Written by Nicole Fawcett
ANN ARBOR, Mich. - Scientists from UT Southwestern Medical Center and the University of Michigan Comprehensive Cancer Center have developed an innovative model for predicting the progression of skin cancer in patients.
In a new study published in Science Translational Medicine, Stage III human melanoma cells from 20 patients were implanted into specially selected mice with compromised immune systems. Using this xenograft model, in which tissue is transplanted from one species to another, the team observed reproducible differences in the rate at which the cancer spread in the mice, or metastasized, that correlated with clinical outcomes in patients.
Human melanomas that metastasized efficiently in the mice eventually progressed to advanced, Stage IV disease in patients - spreading to distant organs, such as the brain, liver, or lungs. When the melanoma did not metastasize efficiently in the mice, it also did not form distant metastases in patients.
This xenograft model will make it possible to study the mechanisms that regulate disease progression and distant metastasis of melanomas in patients. The researchers said they hope that their system will lead to new prognostic markers that identify patients at highest risk of disease progression as well as new therapies.
"We believe this is the only time in cancer biology that anyone has developed a xenograft model in which disease progression correlates with what happens in the patient," says senior study author Sean Morrison, Ph.D., director of the Children's Medical Center Research Institute at UT Southwestern and a Howard Hughes Medical Institute investigator.
"The highly immune-compromised state of the mice makes it possible to observe the metastasis of human melanomas, and to study intrinsic differences among melanomas in their metastatic potential," he says.
Previous studies of cancer metastasis were limited by a lack of workable models in which scientists could study the progression of a patient's cancer cells in laboratory animals in a way that correlated with clinical outcomes, he says.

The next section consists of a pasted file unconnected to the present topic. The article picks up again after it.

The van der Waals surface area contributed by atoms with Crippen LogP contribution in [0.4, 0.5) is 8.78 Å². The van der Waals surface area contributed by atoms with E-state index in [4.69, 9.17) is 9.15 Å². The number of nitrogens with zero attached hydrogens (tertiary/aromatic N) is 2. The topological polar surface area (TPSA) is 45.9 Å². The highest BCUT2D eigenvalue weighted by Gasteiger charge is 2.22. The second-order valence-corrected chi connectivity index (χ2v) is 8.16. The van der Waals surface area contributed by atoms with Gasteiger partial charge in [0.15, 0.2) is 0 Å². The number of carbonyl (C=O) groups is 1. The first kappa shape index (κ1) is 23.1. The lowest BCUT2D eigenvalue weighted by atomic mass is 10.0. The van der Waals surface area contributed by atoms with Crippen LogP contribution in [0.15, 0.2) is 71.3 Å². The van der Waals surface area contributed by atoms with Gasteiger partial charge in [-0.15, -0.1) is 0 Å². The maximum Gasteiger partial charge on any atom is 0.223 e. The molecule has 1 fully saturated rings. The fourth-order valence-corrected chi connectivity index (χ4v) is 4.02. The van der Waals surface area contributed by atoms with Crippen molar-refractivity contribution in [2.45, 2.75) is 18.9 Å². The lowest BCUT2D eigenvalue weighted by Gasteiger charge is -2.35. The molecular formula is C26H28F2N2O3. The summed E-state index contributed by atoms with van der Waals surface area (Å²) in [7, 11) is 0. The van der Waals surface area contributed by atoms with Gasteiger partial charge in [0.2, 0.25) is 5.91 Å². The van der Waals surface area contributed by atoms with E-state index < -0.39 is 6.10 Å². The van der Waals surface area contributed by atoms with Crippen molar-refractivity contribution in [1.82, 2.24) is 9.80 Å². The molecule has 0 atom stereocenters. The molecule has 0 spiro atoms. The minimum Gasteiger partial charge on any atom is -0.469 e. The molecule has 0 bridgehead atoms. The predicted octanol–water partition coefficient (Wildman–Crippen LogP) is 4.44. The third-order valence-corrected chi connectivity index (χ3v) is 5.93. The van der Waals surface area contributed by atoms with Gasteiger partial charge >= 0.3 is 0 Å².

But such correlation was clear in this study by the research institute, an innovative collaboration that melds the leading clinical resources of Children's Medical Center with the outstanding research resources of UT Southwestern. Melanomas that spread slowly and could not be detected in the blood of mice did not form distant tumors within 22 months in patients. Melanomas that spread rapidly in mice did form distant tumors in patients within the same time frame, giving rise to circulating melanoma cells in the blood of the mice. This finding suggests that entry of melanoma cells into the blood is a step that limits the rate of distant metastasis.
"Ultimately we want to identify new drug targets," Morrison says. "There are promising ideas coming out of this work that we hope will lead to clinical trials in melanoma."
The research arose from the Morrison laboratory's innovative techniques for studying neural crest stem cells - work that was recognized in 2004, when Morrison was at U-M, with a Presidential Early Career Award for Scientists and Engineers. Neural crest stem cells make melanocytes, a type of cell that can mutate into melanoma if exposed, for example, to excessive sunlight.
This work originated with lead author Elsa Quintana and Mark Shackleton in Morrison's former lab at the University of Michigan. Other key collaborators from the University of Michigan were Douglas R. Fullen, director of dermatopathology, and Timothy Johnson, director of the Multidisciplinary Melanoma Clinic. Other UTSW researchers involved in the study were Elena Piskounova and Ugur Eskiocak, both postdoctoral researchers in the Children's Research Institute.
"This animal model offers unprecedented opportunities for discovery efforts that could be translated into patient care," Johnson says. "Dr. Morrison and I share a core mission to effectively treat melanoma, and that shared belief is the basis of the past, present and future collaboration between UT Southwestern and the University of Michigan."
Research support came from the Howard Hughes Medical Institute, the Melanoma Research Foundation, the Allen H. Blondy Research Fellowship at the University of Michigan, and the Cancer Prevention and Research Institute of Texas.